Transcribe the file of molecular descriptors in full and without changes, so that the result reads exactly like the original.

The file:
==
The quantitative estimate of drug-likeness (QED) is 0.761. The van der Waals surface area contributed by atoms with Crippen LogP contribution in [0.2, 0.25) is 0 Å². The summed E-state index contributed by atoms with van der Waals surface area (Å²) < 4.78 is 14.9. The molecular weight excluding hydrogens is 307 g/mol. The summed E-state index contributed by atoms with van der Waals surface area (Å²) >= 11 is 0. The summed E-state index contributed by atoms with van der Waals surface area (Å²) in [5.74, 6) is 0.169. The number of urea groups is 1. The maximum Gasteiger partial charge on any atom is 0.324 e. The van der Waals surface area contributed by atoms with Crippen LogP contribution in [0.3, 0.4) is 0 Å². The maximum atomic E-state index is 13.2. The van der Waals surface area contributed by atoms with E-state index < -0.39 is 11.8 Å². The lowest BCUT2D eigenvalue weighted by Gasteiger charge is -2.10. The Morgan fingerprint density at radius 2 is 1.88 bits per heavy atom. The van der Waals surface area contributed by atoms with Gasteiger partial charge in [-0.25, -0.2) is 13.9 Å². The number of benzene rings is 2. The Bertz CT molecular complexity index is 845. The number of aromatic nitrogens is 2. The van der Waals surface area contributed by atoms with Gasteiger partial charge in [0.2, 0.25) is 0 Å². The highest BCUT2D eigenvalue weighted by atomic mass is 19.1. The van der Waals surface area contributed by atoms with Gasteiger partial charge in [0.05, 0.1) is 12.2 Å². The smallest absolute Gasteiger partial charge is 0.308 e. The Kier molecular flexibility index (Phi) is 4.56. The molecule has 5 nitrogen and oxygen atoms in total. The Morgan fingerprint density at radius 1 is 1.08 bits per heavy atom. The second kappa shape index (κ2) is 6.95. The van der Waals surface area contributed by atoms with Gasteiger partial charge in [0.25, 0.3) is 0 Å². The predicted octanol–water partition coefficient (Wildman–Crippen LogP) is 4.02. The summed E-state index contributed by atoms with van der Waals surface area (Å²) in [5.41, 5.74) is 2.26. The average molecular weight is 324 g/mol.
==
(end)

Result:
The quantitative estimate of drug-likeness (QED) is 0.761. The van der Waals surface area contributed by atoms with Crippen LogP contribution in [0.2, 0.25) is 0 Å². The summed E-state index contributed by atoms with van der Waals surface area (Å²) < 4.78 is 14.9. The molecular weight excluding hydrogens is 307 g/mol. The summed E-state index contributed by atoms with van der Waals surface area (Å²) >= 11 is 0. The summed E-state index contributed by atoms with van der Waals surface area (Å²) in [5.74, 6) is 0.169. The number of urea groups is 1. The maximum Gasteiger partial charge on any atom is 0.324 e. The van der Waals surface area contributed by atoms with Crippen LogP contribution in [0.3, 0.4) is 0 Å². The maximum atomic E-state index is 13.2. The van der Waals surface area contributed by atoms with E-state index < -0.39 is 11.8 Å². The lowest BCUT2D eigenvalue weighted by Gasteiger charge is -2.10. The Morgan fingerprint density at radius 2 is 1.88 bits per heavy atom. The van der Waals surface area contributed by atoms with Gasteiger partial charge in [-0.25, -0.2) is 13.9 Å². The number of benzene rings is 2. The Bertz CT molecular complexity index is 845. The number of aromatic nitrogens is 2. The van der Waals surface area contributed by atoms with Gasteiger partial charge in [0.2, 0.25) is 0 Å². The highest BCUT2D eigenvalue weighted by atomic mass is 19.1. The van der Waals surface area contributed by atoms with Gasteiger partial charge in [0.05, 0.1) is 12.2 Å². The smallest absolute Gasteiger partial charge is 0.308 e. The Kier molecular flexibility index (Phi) is 4.56. The molecule has 5 nitrogen and oxygen atoms in total. The Morgan fingerprint density at radius 1 is 1.08 bits per heavy atom. The second kappa shape index (κ2) is 6.95. The van der Waals surface area contributed by atoms with Gasteiger partial charge in [0.25, 0.3) is 0 Å². The predicted octanol–water partition coefficient (Wildman–Crippen LogP) is 4.02. The summed E-state index contributed by atoms with van der Waals surface area (Å²) in [5.41, 5.74) is 2.26. The average molecular weight is 324 g/mol.